In the wake of the alleged power rate fixing scandal in electricity markets and unsafe practices among transport operators, it is time for a competition watchdog to protect the rights of consumers.
Given the penchant for regulatory capture that appears to have occurred among our transport and energy authorities, a commission dedicated to protect consumers and markets, in general, against anti-competitive predatory behaviour is needed.
So far the proposals for anti-trust legislation do not contain any provision for a dedicated watchdog with the powers to investigate complaints and penalise companies found guilty of breaching the consumer protection act.
In a country like the Philippines whose government agencies are prone to capture by vested interests, to the detriment of the rights and interests of consumers, a consumer advocate and competition watchdog would provide an additional check on the powers of industry regulators who often end up in the back pockets of big business.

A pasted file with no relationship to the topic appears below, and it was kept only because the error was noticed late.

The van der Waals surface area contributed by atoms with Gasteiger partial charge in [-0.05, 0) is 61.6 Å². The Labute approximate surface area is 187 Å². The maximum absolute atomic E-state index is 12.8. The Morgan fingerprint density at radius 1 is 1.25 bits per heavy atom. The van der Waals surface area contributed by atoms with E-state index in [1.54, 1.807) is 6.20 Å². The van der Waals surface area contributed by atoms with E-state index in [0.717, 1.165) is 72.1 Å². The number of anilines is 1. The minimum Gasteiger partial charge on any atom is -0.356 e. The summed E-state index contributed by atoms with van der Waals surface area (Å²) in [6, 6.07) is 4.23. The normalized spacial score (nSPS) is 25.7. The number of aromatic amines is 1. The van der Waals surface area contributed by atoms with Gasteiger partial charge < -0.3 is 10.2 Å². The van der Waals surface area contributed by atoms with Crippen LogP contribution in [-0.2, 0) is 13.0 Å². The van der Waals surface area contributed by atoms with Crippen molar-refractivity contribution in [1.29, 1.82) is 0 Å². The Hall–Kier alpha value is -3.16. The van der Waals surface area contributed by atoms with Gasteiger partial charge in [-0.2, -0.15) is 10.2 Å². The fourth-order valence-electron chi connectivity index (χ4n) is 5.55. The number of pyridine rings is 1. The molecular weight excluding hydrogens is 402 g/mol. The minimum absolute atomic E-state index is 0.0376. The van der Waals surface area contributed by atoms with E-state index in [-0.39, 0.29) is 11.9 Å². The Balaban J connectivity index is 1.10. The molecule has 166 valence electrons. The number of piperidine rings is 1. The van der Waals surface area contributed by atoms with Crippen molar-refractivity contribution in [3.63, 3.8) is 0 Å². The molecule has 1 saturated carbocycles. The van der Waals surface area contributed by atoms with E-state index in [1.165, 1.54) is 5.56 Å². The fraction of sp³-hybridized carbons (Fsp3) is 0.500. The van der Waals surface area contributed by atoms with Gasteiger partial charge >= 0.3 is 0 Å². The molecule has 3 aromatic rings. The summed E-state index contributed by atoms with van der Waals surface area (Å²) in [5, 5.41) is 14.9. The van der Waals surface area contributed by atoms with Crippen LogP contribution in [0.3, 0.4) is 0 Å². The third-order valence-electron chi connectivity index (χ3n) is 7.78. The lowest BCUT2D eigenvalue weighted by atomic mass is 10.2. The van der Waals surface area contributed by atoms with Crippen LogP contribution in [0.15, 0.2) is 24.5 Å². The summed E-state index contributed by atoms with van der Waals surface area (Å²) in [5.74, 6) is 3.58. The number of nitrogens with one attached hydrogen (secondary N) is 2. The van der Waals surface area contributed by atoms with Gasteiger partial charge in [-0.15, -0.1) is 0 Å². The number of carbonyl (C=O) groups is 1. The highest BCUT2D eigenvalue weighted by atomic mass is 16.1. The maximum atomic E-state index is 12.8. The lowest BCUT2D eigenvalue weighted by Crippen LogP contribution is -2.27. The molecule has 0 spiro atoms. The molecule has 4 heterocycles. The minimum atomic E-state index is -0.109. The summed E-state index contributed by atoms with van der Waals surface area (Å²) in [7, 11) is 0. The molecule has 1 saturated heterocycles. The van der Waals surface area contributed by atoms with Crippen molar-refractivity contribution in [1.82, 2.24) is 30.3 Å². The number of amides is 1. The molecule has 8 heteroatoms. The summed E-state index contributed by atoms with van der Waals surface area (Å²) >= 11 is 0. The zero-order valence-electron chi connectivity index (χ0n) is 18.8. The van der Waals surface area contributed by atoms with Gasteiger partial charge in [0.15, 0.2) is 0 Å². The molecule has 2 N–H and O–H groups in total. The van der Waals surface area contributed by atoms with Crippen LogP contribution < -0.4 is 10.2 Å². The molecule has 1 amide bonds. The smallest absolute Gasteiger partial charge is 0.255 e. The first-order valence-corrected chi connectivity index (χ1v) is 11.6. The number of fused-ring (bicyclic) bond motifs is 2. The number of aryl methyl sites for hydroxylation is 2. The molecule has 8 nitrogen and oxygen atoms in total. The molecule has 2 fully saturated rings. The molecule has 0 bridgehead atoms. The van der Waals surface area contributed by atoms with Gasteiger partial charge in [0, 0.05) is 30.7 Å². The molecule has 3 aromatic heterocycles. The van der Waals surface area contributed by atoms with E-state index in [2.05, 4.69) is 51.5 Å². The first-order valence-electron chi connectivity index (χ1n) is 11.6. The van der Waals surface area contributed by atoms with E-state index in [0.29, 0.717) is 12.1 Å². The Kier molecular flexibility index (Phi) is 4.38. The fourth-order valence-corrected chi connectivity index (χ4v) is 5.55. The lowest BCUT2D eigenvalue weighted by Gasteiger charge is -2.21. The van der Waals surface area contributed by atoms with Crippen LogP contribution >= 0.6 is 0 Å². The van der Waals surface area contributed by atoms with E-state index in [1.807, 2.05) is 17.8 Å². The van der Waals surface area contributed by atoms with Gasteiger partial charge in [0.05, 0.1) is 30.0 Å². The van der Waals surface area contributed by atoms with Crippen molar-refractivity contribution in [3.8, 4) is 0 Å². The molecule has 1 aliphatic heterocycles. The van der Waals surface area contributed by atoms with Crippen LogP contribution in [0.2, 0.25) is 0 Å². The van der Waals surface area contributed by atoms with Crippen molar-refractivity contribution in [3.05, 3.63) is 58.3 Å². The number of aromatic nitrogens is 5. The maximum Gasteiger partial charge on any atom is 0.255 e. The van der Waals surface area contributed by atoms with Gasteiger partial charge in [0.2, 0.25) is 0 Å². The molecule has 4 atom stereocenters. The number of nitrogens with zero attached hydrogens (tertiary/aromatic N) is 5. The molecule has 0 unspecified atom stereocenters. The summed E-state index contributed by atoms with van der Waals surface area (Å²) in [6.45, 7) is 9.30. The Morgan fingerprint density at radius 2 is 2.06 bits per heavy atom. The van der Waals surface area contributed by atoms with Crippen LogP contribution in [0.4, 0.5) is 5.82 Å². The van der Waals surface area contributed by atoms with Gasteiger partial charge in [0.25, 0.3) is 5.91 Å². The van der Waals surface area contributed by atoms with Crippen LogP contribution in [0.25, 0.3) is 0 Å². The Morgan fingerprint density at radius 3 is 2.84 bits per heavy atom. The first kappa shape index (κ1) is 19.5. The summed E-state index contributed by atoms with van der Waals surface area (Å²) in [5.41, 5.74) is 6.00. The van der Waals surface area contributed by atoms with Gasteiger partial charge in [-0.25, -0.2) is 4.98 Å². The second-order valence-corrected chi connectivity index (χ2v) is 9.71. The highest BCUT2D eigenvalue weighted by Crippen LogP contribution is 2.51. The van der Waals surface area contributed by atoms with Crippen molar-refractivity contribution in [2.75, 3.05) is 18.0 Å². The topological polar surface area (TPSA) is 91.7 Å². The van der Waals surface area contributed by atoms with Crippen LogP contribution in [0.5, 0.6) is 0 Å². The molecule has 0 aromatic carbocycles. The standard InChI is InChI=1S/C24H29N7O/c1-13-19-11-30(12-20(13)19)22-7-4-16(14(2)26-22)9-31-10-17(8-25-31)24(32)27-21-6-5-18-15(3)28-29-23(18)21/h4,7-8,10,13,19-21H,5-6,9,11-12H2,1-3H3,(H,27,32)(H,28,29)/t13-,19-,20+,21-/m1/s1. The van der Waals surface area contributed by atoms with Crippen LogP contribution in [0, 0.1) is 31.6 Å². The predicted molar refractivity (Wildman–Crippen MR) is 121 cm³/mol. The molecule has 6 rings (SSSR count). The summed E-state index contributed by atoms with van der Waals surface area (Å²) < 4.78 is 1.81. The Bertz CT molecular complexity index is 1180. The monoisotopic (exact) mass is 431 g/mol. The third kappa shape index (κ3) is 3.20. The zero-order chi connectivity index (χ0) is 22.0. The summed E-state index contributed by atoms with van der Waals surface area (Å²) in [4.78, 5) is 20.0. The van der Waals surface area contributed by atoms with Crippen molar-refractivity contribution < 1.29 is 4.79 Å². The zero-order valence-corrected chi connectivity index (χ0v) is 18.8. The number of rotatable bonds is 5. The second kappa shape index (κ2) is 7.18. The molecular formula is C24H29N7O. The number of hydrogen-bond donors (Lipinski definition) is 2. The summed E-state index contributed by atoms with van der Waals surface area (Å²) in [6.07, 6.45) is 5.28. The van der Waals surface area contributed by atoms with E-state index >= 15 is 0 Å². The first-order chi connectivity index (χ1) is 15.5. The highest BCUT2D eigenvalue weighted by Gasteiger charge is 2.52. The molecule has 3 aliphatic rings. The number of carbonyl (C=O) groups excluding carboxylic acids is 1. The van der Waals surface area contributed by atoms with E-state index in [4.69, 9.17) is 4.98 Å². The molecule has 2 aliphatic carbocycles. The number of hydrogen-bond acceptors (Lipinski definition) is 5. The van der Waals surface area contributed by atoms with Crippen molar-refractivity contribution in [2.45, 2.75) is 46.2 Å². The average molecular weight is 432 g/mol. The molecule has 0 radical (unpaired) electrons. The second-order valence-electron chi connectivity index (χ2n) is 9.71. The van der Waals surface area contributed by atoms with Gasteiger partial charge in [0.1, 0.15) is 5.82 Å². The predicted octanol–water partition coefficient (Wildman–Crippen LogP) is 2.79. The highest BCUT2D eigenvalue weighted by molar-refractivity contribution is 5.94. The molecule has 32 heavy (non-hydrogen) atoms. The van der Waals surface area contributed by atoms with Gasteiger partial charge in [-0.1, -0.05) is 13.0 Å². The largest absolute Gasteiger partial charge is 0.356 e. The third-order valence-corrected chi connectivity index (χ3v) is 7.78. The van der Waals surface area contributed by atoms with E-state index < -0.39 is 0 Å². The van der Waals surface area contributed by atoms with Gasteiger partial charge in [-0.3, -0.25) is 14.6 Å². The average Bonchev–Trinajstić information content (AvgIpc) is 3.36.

The United States has its Federal Trade Commission, the European has an antitrust regulator, the Canadian government has a Competition Bureau and the Australian government has its Competition and Consumer Commission. These agencies protect consumers against fraud, deception and unfair business practices.
The promotion of consumer welfare is an area that is neglected in the Philippines. In the case of the transport sector, a recent road accident that killed 22 passengers could have been prevented if the bus operator followed road rules and did not endanger the lives of commuters. In the case of the energy sector, the alleged collusion among providers might have been prevented if there was a credible threat against unfair practices.
The same could be said of airlines, shipping, cement and a host of other industries. It is time to put the era of robber barons and booty capitalists behind us.